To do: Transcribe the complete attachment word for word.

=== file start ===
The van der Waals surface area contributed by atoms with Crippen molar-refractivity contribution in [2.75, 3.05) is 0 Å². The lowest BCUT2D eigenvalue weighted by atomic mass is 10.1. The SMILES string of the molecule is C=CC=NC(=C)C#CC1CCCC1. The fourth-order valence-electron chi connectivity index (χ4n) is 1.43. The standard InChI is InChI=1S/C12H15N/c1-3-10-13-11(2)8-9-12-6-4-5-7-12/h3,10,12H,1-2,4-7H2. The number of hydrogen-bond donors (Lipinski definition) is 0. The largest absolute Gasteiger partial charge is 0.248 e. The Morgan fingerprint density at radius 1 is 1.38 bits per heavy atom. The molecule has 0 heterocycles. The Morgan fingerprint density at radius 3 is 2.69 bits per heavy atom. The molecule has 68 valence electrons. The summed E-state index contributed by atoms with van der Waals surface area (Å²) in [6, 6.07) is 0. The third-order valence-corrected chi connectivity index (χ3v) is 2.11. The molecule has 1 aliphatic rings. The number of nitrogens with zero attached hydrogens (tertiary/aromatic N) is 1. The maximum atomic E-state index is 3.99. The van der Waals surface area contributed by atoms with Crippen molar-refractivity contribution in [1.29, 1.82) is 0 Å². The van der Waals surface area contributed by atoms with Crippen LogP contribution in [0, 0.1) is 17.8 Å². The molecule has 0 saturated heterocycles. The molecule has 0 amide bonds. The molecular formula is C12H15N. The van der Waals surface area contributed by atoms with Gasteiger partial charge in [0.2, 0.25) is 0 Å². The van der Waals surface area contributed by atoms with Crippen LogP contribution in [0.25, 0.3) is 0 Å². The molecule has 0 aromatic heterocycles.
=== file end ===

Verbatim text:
The van der Waals surface area contributed by atoms with Crippen molar-refractivity contribution in [2.75, 3.05) is 0 Å². The lowest BCUT2D eigenvalue weighted by atomic mass is 10.1. The SMILES string of the molecule is C=CC=NC(=C)C#CC1CCCC1. The fourth-order valence-electron chi connectivity index (χ4n) is 1.43. The standard InChI is InChI=1S/C12H15N/c1-3-10-13-11(2)8-9-12-6-4-5-7-12/h3,10,12H,1-2,4-7H2. The number of hydrogen-bond donors (Lipinski definition) is 0. The largest absolute Gasteiger partial charge is 0.248 e. The Morgan fingerprint density at radius 1 is 1.38 bits per heavy atom. The molecule has 0 heterocycles. The Morgan fingerprint density at radius 3 is 2.69 bits per heavy atom. The molecule has 68 valence electrons. The summed E-state index contributed by atoms with van der Waals surface area (Å²) in [6, 6.07) is 0. The third-order valence-corrected chi connectivity index (χ3v) is 2.11. The molecule has 1 aliphatic rings. The number of nitrogens with zero attached hydrogens (tertiary/aromatic N) is 1. The maximum atomic E-state index is 3.99. The van der Waals surface area contributed by atoms with Crippen molar-refractivity contribution in [1.29, 1.82) is 0 Å². The van der Waals surface area contributed by atoms with Crippen LogP contribution in [0, 0.1) is 17.8 Å². The molecule has 0 saturated heterocycles. The molecule has 0 amide bonds. The molecular formula is C12H15N. The van der Waals surface area contributed by atoms with Gasteiger partial charge in [0.2, 0.25) is 0 Å². The van der Waals surface area contributed by atoms with Crippen LogP contribution in [0.25, 0.3) is 0 Å². The molecule has 0 aromatic heterocycles.